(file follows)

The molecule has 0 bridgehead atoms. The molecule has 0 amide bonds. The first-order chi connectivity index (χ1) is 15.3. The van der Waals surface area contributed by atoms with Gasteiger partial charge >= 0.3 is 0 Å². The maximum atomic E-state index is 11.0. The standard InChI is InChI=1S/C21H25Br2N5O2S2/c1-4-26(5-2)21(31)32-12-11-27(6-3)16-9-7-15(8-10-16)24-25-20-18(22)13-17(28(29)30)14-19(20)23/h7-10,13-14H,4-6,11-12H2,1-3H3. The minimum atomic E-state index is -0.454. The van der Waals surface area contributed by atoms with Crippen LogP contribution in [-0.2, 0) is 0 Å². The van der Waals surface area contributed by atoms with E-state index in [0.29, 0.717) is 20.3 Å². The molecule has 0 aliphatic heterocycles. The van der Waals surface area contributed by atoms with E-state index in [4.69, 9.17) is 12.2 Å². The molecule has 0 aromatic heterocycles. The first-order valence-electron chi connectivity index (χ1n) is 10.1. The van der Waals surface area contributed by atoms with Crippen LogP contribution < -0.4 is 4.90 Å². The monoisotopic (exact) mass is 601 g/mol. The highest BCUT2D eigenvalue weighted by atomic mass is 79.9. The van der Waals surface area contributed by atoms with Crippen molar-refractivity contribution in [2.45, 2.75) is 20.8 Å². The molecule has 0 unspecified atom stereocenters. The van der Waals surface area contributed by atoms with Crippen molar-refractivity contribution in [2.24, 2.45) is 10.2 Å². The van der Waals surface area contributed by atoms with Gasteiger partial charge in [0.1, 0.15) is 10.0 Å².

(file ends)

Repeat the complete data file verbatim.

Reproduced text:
The molecule has 0 bridgehead atoms. The molecule has 0 amide bonds. The first-order chi connectivity index (χ1) is 15.3. The van der Waals surface area contributed by atoms with Gasteiger partial charge >= 0.3 is 0 Å². The maximum atomic E-state index is 11.0. The standard InChI is InChI=1S/C21H25Br2N5O2S2/c1-4-26(5-2)21(31)32-12-11-27(6-3)16-9-7-15(8-10-16)24-25-20-18(22)13-17(28(29)30)14-19(20)23/h7-10,13-14H,4-6,11-12H2,1-3H3. The minimum atomic E-state index is -0.454. The van der Waals surface area contributed by atoms with Crippen LogP contribution in [-0.2, 0) is 0 Å². The van der Waals surface area contributed by atoms with E-state index in [0.29, 0.717) is 20.3 Å². The molecule has 0 aliphatic heterocycles. The van der Waals surface area contributed by atoms with E-state index in [4.69, 9.17) is 12.2 Å². The molecule has 0 aromatic heterocycles. The first-order valence-electron chi connectivity index (χ1n) is 10.1. The van der Waals surface area contributed by atoms with Crippen LogP contribution < -0.4 is 4.90 Å². The monoisotopic (exact) mass is 601 g/mol. The highest BCUT2D eigenvalue weighted by atomic mass is 79.9. The van der Waals surface area contributed by atoms with Crippen molar-refractivity contribution in [2.45, 2.75) is 20.8 Å². The molecule has 0 unspecified atom stereocenters. The van der Waals surface area contributed by atoms with Crippen molar-refractivity contribution in [2.24, 2.45) is 10.2 Å². The van der Waals surface area contributed by atoms with Gasteiger partial charge in [0.1, 0.15) is 10.0 Å².